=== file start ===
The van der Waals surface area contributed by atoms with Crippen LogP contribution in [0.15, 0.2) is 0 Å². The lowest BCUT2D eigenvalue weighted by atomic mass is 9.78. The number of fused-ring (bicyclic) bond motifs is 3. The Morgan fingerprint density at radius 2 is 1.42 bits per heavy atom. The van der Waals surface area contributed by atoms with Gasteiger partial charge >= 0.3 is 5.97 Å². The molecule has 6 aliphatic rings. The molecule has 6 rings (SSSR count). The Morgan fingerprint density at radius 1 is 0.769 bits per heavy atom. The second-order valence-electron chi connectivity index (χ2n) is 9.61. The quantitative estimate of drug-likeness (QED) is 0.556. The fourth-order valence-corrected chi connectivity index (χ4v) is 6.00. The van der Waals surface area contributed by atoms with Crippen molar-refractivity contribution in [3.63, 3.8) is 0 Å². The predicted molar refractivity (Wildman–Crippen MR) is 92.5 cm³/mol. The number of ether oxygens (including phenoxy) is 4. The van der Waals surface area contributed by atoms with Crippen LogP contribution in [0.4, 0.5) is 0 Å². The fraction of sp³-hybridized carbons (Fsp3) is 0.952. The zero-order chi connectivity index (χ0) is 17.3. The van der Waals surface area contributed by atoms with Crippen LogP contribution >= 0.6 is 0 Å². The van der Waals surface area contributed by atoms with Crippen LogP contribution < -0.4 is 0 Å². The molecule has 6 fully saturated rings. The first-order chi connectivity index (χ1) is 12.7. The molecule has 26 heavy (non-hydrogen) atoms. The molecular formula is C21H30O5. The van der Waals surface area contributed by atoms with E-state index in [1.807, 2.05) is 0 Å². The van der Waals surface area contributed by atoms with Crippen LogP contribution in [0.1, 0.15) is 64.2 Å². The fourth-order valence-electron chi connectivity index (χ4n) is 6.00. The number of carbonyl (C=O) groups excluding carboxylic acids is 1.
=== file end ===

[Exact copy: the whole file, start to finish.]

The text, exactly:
The van der Waals surface area contributed by atoms with Crippen LogP contribution in [0.15, 0.2) is 0 Å². The lowest BCUT2D eigenvalue weighted by atomic mass is 9.78. The number of fused-ring (bicyclic) bond motifs is 3. The Morgan fingerprint density at radius 2 is 1.42 bits per heavy atom. The van der Waals surface area contributed by atoms with Gasteiger partial charge >= 0.3 is 5.97 Å². The molecule has 6 aliphatic rings. The molecule has 6 rings (SSSR count). The Morgan fingerprint density at radius 1 is 0.769 bits per heavy atom. The second-order valence-electron chi connectivity index (χ2n) is 9.61. The quantitative estimate of drug-likeness (QED) is 0.556. The fourth-order valence-corrected chi connectivity index (χ4v) is 6.00. The van der Waals surface area contributed by atoms with Crippen molar-refractivity contribution in [3.63, 3.8) is 0 Å². The predicted molar refractivity (Wildman–Crippen MR) is 92.5 cm³/mol. The number of ether oxygens (including phenoxy) is 4. The van der Waals surface area contributed by atoms with Crippen LogP contribution in [0.4, 0.5) is 0 Å². The fraction of sp³-hybridized carbons (Fsp3) is 0.952. The zero-order chi connectivity index (χ0) is 17.3. The van der Waals surface area contributed by atoms with Crippen LogP contribution >= 0.6 is 0 Å². The van der Waals surface area contributed by atoms with Crippen LogP contribution < -0.4 is 0 Å². The molecule has 6 fully saturated rings. The first-order chi connectivity index (χ1) is 12.7. The molecule has 26 heavy (non-hydrogen) atoms. The molecular formula is C21H30O5. The van der Waals surface area contributed by atoms with E-state index in [1.807, 2.05) is 0 Å². The van der Waals surface area contributed by atoms with Crippen LogP contribution in [0.1, 0.15) is 64.2 Å². The fourth-order valence-electron chi connectivity index (χ4n) is 6.00. The number of carbonyl (C=O) groups excluding carboxylic acids is 1.